These researchers have managed to achieve this epic speed at a distance of less than one meter using what researchers call “twisted signals.” According to Extreme Tech, which explains it so well:
These twisted signals use orbital angular momentum (OAM) to cram much more data into a single stream. In current state-of-the-art transmission protocols (WiFi, LTE, COFDM), we only modulate the spin angular momentum (SAM) of radio waves, not the OAM. If you picture the Earth, SAM is our planet spinning on its axis, while OAM is our movement around the Sun. Basically, the breakthrough here is that researchers have created a wireless network protocol that uses both OAM and SAM.
The resulting technology offers the spectral efficiency of 95.7 bits per hertz. To put that into perspective, today on Verizon’s LTE network, the equipment delivers 1.5 bits per hertz of spectrum. By delivering so much data per hertz of spectrum, the barriers toward building ever-faster networks as defined by Shannon’s Law would become fundamentally reset, allowing the next generation of engineers to build networks unimaginable to today’s generation.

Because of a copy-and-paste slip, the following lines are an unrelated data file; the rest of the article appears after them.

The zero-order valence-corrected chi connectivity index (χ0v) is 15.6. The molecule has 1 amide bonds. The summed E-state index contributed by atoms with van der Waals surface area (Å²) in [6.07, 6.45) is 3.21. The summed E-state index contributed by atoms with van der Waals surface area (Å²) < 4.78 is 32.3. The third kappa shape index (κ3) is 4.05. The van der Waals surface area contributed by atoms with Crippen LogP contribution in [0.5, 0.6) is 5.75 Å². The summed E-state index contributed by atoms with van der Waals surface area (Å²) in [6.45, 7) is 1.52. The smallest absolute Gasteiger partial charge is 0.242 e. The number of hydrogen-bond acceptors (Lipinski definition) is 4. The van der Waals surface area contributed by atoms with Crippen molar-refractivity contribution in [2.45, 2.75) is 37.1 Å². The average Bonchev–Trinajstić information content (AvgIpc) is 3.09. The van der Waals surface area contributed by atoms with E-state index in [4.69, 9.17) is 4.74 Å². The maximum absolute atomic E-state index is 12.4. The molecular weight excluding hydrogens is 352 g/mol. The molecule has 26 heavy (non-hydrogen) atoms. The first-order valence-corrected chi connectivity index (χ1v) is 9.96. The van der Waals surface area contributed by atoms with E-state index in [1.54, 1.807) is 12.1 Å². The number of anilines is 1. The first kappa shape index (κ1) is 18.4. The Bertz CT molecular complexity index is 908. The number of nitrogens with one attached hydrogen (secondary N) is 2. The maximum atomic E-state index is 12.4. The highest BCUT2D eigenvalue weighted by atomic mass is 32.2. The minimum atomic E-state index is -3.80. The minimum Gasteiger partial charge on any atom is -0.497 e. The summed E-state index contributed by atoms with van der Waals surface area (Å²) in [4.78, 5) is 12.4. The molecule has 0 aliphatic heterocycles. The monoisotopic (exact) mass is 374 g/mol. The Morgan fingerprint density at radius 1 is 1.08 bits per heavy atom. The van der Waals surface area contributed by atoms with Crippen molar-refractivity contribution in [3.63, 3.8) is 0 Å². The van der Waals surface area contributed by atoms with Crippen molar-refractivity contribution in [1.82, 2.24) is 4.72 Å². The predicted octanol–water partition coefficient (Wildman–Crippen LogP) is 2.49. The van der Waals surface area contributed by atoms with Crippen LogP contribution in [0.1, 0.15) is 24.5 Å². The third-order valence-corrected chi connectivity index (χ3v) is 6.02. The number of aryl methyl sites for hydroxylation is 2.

Obviously, the usual caveats around new technologies apply. So far this is in the lab only. The speeds aren’t maintained for long distances and are based on lightwaves as opposed to radio waves (this means line of sight is essential). There’s no indication of how much power chips to deliver this type of speed would consume, and there’s no actual ecosystem in place to support or even twist those wavelengths.
That being said, there’s no Moore’s Law governing wireless networks, which is a real problem given how much data we are demanding via mobile networks. Granted, Wi-Fi and more efficient technologies will help, but we need a fundamental breakthrough on the physics side to keep up with wireless consumption. Terahertz spectrum and chips are one way, and these twisted signals might be another. As a plus, they could work on fiber optic networks too, which means we might see another boost in broadband capacity along our long haul and core networks.